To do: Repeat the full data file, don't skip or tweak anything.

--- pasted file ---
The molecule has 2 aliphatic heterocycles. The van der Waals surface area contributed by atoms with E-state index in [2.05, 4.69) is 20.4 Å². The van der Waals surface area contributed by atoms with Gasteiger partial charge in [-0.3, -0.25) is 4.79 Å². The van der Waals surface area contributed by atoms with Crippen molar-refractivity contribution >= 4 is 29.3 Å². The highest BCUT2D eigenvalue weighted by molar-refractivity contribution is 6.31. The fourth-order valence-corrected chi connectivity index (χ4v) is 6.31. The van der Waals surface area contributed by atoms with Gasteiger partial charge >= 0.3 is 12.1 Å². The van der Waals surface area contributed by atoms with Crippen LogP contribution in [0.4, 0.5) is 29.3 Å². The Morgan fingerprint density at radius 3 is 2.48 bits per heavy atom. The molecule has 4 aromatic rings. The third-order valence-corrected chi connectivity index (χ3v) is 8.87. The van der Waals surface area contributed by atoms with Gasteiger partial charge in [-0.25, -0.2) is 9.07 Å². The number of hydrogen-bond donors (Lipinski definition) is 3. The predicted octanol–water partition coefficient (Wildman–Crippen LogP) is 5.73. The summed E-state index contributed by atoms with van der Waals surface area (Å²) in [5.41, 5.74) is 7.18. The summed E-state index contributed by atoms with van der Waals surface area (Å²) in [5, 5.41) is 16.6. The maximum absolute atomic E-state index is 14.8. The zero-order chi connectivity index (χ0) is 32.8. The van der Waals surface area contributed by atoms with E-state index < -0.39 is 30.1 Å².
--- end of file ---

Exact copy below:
The molecule has 2 aliphatic heterocycles. The van der Waals surface area contributed by atoms with E-state index in [2.05, 4.69) is 20.4 Å². The van der Waals surface area contributed by atoms with Gasteiger partial charge in [-0.3, -0.25) is 4.79 Å². The van der Waals surface area contributed by atoms with Crippen molar-refractivity contribution >= 4 is 29.3 Å². The highest BCUT2D eigenvalue weighted by molar-refractivity contribution is 6.31. The fourth-order valence-corrected chi connectivity index (χ4v) is 6.31. The van der Waals surface area contributed by atoms with Gasteiger partial charge >= 0.3 is 12.1 Å². The van der Waals surface area contributed by atoms with Crippen LogP contribution in [0.4, 0.5) is 29.3 Å². The Morgan fingerprint density at radius 3 is 2.48 bits per heavy atom. The molecule has 4 aromatic rings. The third-order valence-corrected chi connectivity index (χ3v) is 8.87. The van der Waals surface area contributed by atoms with Gasteiger partial charge in [-0.25, -0.2) is 9.07 Å². The number of hydrogen-bond donors (Lipinski definition) is 3. The predicted octanol–water partition coefficient (Wildman–Crippen LogP) is 5.73. The summed E-state index contributed by atoms with van der Waals surface area (Å²) in [5.41, 5.74) is 7.18. The summed E-state index contributed by atoms with van der Waals surface area (Å²) in [5, 5.41) is 16.6. The maximum absolute atomic E-state index is 14.8. The zero-order chi connectivity index (χ0) is 32.8. The van der Waals surface area contributed by atoms with E-state index < -0.39 is 30.1 Å².